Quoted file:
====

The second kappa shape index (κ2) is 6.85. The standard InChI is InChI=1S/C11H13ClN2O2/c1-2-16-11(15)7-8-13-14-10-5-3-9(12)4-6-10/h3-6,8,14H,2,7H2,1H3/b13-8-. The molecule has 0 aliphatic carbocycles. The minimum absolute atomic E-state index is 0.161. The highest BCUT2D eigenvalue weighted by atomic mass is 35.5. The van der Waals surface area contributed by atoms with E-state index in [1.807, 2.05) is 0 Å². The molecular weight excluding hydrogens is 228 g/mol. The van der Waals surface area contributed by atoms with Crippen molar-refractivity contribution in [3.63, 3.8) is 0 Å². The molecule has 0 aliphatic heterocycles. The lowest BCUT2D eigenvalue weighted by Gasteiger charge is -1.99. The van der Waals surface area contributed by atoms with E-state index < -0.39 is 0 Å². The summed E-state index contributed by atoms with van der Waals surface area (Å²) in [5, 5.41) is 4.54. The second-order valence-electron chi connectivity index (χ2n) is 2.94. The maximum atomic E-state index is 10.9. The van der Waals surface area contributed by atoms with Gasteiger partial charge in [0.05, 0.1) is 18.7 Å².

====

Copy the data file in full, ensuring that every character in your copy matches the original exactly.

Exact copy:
The second kappa shape index (κ2) is 6.85. The standard InChI is InChI=1S/C11H13ClN2O2/c1-2-16-11(15)7-8-13-14-10-5-3-9(12)4-6-10/h3-6,8,14H,2,7H2,1H3/b13-8-. The molecule has 0 aliphatic carbocycles. The minimum absolute atomic E-state index is 0.161. The highest BCUT2D eigenvalue weighted by atomic mass is 35.5. The van der Waals surface area contributed by atoms with E-state index in [1.807, 2.05) is 0 Å². The molecular weight excluding hydrogens is 228 g/mol. The van der Waals surface area contributed by atoms with Crippen molar-refractivity contribution in [3.63, 3.8) is 0 Å². The molecule has 0 aliphatic heterocycles. The lowest BCUT2D eigenvalue weighted by Gasteiger charge is -1.99. The van der Waals surface area contributed by atoms with E-state index < -0.39 is 0 Å². The summed E-state index contributed by atoms with van der Waals surface area (Å²) in [5, 5.41) is 4.54. The second-order valence-electron chi connectivity index (χ2n) is 2.94. The maximum atomic E-state index is 10.9. The van der Waals surface area contributed by atoms with Gasteiger partial charge in [0.05, 0.1) is 18.7 Å².